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14 Responses to “Idli anyone?”

  1. Mona, this looks delicious! I’ve never tried or seen Idli, but from what I read and see it is something yummy! I don’t know what cream of rice is, sorry:) Your blog is cute, I am learning so much about Indian food from you!

    Farida, if you have not yet tried Idli, then please do, you will definitely fall in love with it. Cream of rice is nothing but fine rice flour from uncooked rice with a consistency of fine sand. You can prepare it at home, or even buy it from the market. ~Mona

  2. love your fluffy idlies soaked in the spicy sambhar

  3. I am interested in the food culture of your country.
    And I support your site. If there is time, please come in my site.
    From Japan

  4. Hi Mona….. I have also posted idly and sambar this time….. Urs looks perfect…. YUM!…. This is my all time fav….

  5. Mona , is there any chance to grab that plate yummmmmyyyyyyyyyy

  6. Never did like idlis but was the only thing I could eat while I was pregnant. Now I just love them.

  7. I LOVE idli’s…LOVE THEM! These look so good and I am wanting some right now!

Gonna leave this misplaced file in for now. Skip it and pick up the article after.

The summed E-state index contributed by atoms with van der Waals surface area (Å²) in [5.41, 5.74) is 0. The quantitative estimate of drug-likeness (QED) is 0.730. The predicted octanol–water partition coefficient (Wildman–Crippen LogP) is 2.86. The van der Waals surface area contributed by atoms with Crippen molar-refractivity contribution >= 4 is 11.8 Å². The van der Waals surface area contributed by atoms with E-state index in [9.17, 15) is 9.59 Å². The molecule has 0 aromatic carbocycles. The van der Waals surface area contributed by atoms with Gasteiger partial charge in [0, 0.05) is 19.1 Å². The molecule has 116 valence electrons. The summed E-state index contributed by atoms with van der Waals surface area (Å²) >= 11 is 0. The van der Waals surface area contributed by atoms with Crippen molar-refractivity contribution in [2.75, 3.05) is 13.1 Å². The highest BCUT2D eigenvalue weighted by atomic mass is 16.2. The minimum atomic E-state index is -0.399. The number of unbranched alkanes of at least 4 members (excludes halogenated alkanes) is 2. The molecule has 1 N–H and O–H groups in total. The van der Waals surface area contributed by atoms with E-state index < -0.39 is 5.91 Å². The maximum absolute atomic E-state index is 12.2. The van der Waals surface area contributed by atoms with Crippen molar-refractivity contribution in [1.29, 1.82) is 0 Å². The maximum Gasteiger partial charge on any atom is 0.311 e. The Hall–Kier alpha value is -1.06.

8. being a southie, idlis and dosas are my fav and when topped with sambhar.. it tastes like heaven.. yummy pic Mona!..:D


  9. I love Idli-sambar . & your picture is making me hungry!!:-) Delicious.

  10. wow mona wonderful idlis…I tried to leave comment sometime back,but there was some prob I suppose….your idli looks fab…its regular fare at our house…since my husband is from TN he requests it most of the time 🙂 ,but never prepared from scratch, here in dubai u get idli mixture…you just gotta put it in moulds…this is made daily in my sasural! Love your idlies…and mona had a doubt, in the kofta curry in your previous post, do you cook the minced meat before grinding and making it in balls for kofta..plz let me know….

    Syeda, Thnx! and truly the ready made mixes are really helpful and I use them quite often too.
    Well, In the Methi Kofte recipe I use kaccha Qimah, I just mix the raw washed and drained meat very well using my hands with the required spices, and grind them all in a meat processor to a mixture. You can even avoid the grinding process and instead just mash the mixture till pulverised with your fingers and palms till smooth. ~Mona

  11. thanx a lot mona! will make the curry and post it’s pic soon! thanx a bunch

  12. Hey Mona- we luv Idlis 24/7. Your pics looks delish!!

  13. We would like to feature this recipe on our blog. Please email if interested. Thanks 🙂

  14. Salam Mona
    I made the batter in the morning after soaking the dal last nite,
    One mistake I did was that I added salt while mixing and now after 6 hours my batter didn’t rise that much!
    Is it because of the salt? The climate here is very hot so I do not understand.

    Sana, usually it is advised that salt should be added just before preparing idli after the batter has completely fermented. Try it next time this way, you should inshallah get it right.